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Obama's Fix Fails to Satisfy Some Democrats

Obama's Fix Fails to Satisfy Some Democrats

By Caitlin Huey-Burns - November 14, 2013

President Obama's announcement that he will allow a one-year delay of cancellation notices for current health insurance policies, even if they don't comply with the Affordable Care Act, triggered relief among some congressional Democrats, but others are concerned it doesn’t go far enough.

Democrats like Louisiana Sen. Mary Landrieu, whose bill would extend current policies indefinitely, still want legislative fixes to supplement the president’s directive “to make it stick," Landrieu said, noting that she was “encouraged” by the president’s solution but will continue to push her legislation. "I remain willing to work with anyone who wants to strengthen the Affordable Care Act and keep the significant promise that it holds for our country,” she said.

Oregon Sen. Jeff Merkley, who has endorsed Landrieu’s bill, said that while the White House proposal is “a step in the right direction,” it doesn’t go far enough. “The concept was … you could chose between the individual plan you have and the plans that were on the exchange and without any limitation on the length that you could keep the plan that you had,” he explained.

Indiana Sen. Joe Donnelly also got behind the bill on Thursday, joining several other red-state Democrats.

But leadership members like Chuck Schumer of New York and Dick Durbin of Illinois said the administration’s proposal is sufficient and there isn’t a need for legislative action to address the cancellations.

Obama’s offer comes amid growing discomfort among his party members with the flawed rollout of the health care law. Over the past several days, Democratic lawmakers, including those who have been steadfast in their support for the law, have demanded that the White House address constituents’ outrage over their canceled plans.

Minority Leader Nancy Pelosi said House Democrats would propose their own legislative fix to accompany the president’s. “Think of a belt and suspenders,” she said Thursday morning ahead of the Obama’s announcement. “What the president will put forth will be one, and what we will do with be the other. But everything will be under control by tomorrow afternoon.”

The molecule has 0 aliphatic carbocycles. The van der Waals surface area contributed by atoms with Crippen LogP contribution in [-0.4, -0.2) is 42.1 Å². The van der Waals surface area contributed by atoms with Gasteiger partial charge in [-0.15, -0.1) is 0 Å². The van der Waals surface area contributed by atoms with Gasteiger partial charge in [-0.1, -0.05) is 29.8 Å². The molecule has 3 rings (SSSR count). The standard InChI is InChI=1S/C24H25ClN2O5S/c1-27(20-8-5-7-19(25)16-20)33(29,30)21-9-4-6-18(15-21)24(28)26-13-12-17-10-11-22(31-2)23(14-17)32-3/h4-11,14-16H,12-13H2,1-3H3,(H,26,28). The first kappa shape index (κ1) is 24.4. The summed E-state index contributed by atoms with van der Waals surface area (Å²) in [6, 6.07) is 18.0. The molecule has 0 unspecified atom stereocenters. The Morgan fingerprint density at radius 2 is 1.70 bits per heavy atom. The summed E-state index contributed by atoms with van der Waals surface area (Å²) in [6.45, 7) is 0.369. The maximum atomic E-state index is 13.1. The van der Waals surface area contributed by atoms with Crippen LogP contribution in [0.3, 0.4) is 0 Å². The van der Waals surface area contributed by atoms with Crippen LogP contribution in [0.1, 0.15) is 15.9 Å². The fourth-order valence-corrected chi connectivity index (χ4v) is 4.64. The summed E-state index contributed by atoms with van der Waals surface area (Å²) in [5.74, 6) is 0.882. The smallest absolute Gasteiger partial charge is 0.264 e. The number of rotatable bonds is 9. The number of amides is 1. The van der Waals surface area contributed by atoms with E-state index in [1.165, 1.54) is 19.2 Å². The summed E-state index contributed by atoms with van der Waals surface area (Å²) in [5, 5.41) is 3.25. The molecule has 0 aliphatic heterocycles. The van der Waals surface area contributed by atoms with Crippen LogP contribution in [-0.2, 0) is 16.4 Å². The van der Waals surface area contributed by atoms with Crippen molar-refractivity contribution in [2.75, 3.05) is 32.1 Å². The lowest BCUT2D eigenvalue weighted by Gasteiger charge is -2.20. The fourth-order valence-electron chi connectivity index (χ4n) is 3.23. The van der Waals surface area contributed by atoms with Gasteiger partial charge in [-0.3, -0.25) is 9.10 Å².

Pelosi, who pushed the Affordable Care Act through her chamber in 2010, said her caucus is united about the need to change the law so buyers in the individual market can keep their policies, a promise the president made repeatedly when explaining the legislation. “We’re all of one mind. … We must have a fix, and we will,” she told reporters.

Having a separate, legislative fix could provide some cover to Democratic members in GOP-targeted districts.

House Democrats met with White House Chief of Staff Denis McDonough on Thursday afternoon to talk about the proposed changes. Afterward, Pelosi they would present legislation on Friday, and that the caucus was “ in the process of building consensus around it.”

But there are mixed feelings on the Senate side, where members also met with McDonough earlier in the day.

Iowa’s Tom Harkin, a progressive who has been wary of changes to the law, said he hoped the president would ensure that "if we're going to extend it for a year ... then insurance companies that have these policies must inform people what it lacks from what we have in the Affordable Care Act.

"The harm [of the transition period] is that we'll still have a lot of people that might not be adequately covered."

On Friday, the House will vote on a Republican measure that would allow insurance companies to continue selling current policies for year -- a bill that Democratic leaders say would undermine Obamacare because it would allow policies that don’t meet the law’s coverage requirement to be purchased by new buyers, and not just maintain plans for those already enrolled. Many Democrats have said that without an alternative, they could vote for the GOP bill, including Kyrsten Sinema of Arizona.

Pelosi asserted that the president’s proposal and the one from her caucus would do enough to calm those restive lawmakers. “We’ll be good,” she said. “We will do what we have to do.”

House Speaker John Boehner, though, said he was “highly skeptical” that the president could legally solve the problem through administrative action. Republicans have been using Obama’s apology for the canceled plans to build a case against the president’s credibility and the need to repeal a law they believe is beyond repair.

“When it comes to this health care law, the White House doesn’t have much credibility,” Boehner told reporters. “The only way to fully protect the American people is to scrap this law once and for all. There is no way to fix this.”

Sen. John McCain echoed this, saying Obama is “kicking the can down the road, not addressing the fundamental problems with Obamacare.

"Scrap it. Start over. That's the way to do it. Try to get some bipartisan [support] because it's totally partisan."

After Friday’s vote, a GOP aide said, House Republicans will continue to put forward bills that chip away at the law and put further pressure on Democrats, and they will continue to maintain oversight with aggressive hearings. 

Adam O'Neal contributed to this report.

Caitlin Huey-Burns is a congressional reporter for RealClearPolitics. She can be reached at chueyburns@realclearpolitics.com. Follow her on Twitter @CHueyBurnsRCP.

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